Types of trees in South Carolina are best adapted for the soil and climate, so they’ll grow beautifully in your native garden – think black topelo and flowering dogwood.

Types of Trees in South Carolina

Moreover, they represent the perfect shade and food source for different pollinators and wildlife forms.

Our gardening team will help you learn about seven South Carolina trees in this handy guide. 

Trees That Thrive in South Carolina

1. Red Maple

Radiant Red Maple Tree

  • The Acer rubrum tree is usually grown as a specimen plant, giving your garden a pop of color thanks to its orange-red fall leaves. 
  • Easy-to-grow tree that works for less experienced gardeners. 
Distinguishing characteristics 
  • Medium-sized fast-growing deciduous tree sheds all its leaves by the end of the season and goes through a dormant period without any leaves. 
  • Looks pyramid-like when young but becomes more oval and round as it matures.
  • In the summer, it grows beautiful red flowers that add beauty to your garden. 
  • Thrives in full sun or some shade. 
  • Prefers moist, well-draining soil, which should be slightly acidic.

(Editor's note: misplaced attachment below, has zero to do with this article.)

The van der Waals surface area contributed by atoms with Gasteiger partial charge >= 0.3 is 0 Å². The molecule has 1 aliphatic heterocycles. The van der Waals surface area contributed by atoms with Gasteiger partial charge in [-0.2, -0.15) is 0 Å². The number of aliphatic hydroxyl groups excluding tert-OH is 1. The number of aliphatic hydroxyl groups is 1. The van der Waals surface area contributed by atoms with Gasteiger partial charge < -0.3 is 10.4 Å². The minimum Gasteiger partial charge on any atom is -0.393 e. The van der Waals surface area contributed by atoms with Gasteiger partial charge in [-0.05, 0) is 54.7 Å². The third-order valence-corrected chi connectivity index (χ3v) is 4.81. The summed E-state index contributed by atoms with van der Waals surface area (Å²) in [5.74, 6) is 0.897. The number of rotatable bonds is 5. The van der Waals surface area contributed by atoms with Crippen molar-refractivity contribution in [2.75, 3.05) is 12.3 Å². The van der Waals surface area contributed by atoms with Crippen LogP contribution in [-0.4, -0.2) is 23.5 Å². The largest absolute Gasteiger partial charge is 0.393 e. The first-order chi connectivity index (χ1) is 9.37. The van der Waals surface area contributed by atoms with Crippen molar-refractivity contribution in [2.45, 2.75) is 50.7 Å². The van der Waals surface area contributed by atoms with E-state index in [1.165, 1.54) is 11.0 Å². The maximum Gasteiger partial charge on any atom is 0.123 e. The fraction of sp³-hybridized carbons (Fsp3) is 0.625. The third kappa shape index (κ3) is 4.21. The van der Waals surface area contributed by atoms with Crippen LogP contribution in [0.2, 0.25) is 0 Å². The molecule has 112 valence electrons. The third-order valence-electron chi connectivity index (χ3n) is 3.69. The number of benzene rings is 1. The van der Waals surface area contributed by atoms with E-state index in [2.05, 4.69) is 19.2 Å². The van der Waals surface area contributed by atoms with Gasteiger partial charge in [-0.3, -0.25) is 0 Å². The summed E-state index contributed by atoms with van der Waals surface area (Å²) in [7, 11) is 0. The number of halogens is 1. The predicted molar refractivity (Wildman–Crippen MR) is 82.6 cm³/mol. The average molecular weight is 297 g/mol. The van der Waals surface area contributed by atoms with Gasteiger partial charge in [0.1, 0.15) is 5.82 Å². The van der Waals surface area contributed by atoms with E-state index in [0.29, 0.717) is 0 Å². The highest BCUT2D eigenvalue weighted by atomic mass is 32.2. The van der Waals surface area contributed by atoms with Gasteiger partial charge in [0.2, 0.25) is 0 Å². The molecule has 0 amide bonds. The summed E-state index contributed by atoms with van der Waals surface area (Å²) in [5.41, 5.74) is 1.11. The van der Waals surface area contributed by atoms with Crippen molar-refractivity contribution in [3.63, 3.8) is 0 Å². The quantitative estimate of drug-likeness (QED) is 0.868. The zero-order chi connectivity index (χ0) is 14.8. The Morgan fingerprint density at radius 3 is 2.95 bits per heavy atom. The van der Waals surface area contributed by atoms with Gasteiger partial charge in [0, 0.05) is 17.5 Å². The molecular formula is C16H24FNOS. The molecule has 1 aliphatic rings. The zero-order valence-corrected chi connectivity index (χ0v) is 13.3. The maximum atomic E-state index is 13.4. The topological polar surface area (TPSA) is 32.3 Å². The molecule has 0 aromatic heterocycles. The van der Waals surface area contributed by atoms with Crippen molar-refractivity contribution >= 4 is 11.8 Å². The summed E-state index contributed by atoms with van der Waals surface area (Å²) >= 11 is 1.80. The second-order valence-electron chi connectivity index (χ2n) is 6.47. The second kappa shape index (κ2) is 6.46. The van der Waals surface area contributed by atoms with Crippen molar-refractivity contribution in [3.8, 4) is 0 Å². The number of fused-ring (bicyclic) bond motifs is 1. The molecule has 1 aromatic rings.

• Growing a new tree from fresh cuttings is possible. However, it’s best to take the cuttings in the late spring or early summer to guarantee better results. You can also grow it from seeds. 
  • Although this tree isn’t toxic to humans and pets, it harms ponies and horses. 
  • Maple shoot borers usually attack these trees. 

This tree is noted for its fall color, making it an excellent addition to your native garden. It’s one of the fastest growing trees in Eastern USA, adding 18 inches yearly to its height.

The main difference between this one and sugar maple is that sugar maple has hardwood, while this one has softwood. 

2. Loblolly Pine

Towering Loblolly Pine Tree

  • People usually grow Pinus taeda or rosemary pine for its distinguished needle arrangement.
  • Considered a primary lumber source in different American states. 
  • People use the needles to make medicinal tea but shouldn’t consume them in large quantities. 
Distinguishing characteristics 
  • Since it’s a fast-growing tree, it will help quickly fill ample space in your garden.